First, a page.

vrypan — Panayotis Vryonis
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The carriage return (CR)

typewriter photo

CR, also known as Carriage Return is 0x0D in ASCII. It refers to the special character that moves the cursor to the beginning of the line. In some programming languages, we use "\r" to print it. This is elementary knowledge for any programmer.

But why is it called "carriage return"? What is a "carriage"? Where did it go, and why does it have to return? :-)

I was doing some research on old typewriters, when I realized that the name originates back to them. The carriage, was a mechanism that carried the paper.

By about 1910, the "manual" or "mechanical" typewriter had reached a somewhat standardized design. There were minor variations from one manufacturer to another, but most typewriters followed the concept that each key was attached to a typebar that had the corresponding letter molded, in reverse, into its striking head. When a key was struck briskly and firmly, the typebar hit a ribbon (usually made of inked fabric), making a printed mark on the paper wrapped around a cylindrical platen.

The platen was mounted on a carriage that moved left or right, automatically advancing the typing position horizontally after each character was typed. The paper, rolled around the typewriter's platen, was then advanced vertically by the "carriage return" lever (at the far left, or sometimes on the far right) into position for each new line of text. --source: wikipedia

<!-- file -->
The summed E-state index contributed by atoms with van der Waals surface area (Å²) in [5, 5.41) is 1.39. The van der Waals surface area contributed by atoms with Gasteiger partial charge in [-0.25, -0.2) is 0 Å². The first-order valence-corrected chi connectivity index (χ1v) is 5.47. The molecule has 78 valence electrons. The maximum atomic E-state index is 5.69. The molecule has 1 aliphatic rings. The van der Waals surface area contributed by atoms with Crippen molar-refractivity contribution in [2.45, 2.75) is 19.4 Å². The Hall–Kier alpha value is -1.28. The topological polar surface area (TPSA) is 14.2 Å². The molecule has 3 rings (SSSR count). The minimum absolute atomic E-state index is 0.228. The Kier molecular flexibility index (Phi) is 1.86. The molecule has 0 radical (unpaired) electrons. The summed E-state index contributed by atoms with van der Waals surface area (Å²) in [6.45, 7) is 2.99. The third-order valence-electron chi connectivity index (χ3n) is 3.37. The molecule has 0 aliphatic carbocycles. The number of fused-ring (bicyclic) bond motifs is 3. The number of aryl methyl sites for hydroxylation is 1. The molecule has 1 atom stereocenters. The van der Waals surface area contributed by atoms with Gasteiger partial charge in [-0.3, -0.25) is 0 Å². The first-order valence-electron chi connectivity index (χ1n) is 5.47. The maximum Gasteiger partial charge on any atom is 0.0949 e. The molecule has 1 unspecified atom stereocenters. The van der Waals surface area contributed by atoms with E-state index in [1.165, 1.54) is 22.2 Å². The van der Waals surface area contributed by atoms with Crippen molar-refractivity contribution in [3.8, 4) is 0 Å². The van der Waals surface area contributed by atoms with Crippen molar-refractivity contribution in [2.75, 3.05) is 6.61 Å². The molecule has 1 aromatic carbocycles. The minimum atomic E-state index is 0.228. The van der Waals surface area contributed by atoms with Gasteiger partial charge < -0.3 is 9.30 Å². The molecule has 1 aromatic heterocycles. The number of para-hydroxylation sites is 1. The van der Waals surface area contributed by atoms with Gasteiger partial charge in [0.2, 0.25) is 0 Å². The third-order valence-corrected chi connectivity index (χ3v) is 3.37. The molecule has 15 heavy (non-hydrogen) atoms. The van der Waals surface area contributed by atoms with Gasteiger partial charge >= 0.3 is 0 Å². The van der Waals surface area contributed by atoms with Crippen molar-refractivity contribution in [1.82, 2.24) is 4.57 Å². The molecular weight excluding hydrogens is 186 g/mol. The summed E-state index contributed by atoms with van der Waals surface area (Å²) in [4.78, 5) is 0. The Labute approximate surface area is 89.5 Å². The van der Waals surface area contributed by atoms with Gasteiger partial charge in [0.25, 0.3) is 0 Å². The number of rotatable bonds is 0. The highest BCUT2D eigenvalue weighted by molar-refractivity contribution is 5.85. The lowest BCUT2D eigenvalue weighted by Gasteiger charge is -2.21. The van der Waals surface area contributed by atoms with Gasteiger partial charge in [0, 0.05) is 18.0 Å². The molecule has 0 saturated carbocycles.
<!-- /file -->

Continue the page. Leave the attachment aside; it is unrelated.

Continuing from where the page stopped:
As you might expect, this is also the origin of the "return key":

The first power carriage return was added to electric typewriters by Smith Corona in 1960. The key for this was usually labeled "carriage return" or "return". [...] To improve the keyboard for non-English-speakers, the symbol ↵ (U+21B5) was introduced to mark this key, since this graphic could communicate the action of the key without using words. --source: wikipedia

Had you asked me about the meaning of the return key on my keyboard a couple of days ago, I would have said that it returns the cursor to the beginning of the line. My perception as a computer user, is that the "cursor" moves on the screen (on the virtual paper) as I type. However, back in the typewriter days, the type bars typed only at a specific point, so the paper had to move to the left as we typed, and the "carriage return lever", or the "return key" actually moved the paper.

I find it very interesting how terms from an old technology like typewriters are still present in modern technology like computers and that even if their meaning has changed, there is still a reference to their original usage. (I also enjoyed reading this online typewriter manual, if you are like me, you will probably enjoy it too.)


[*] photo by James B Brooke

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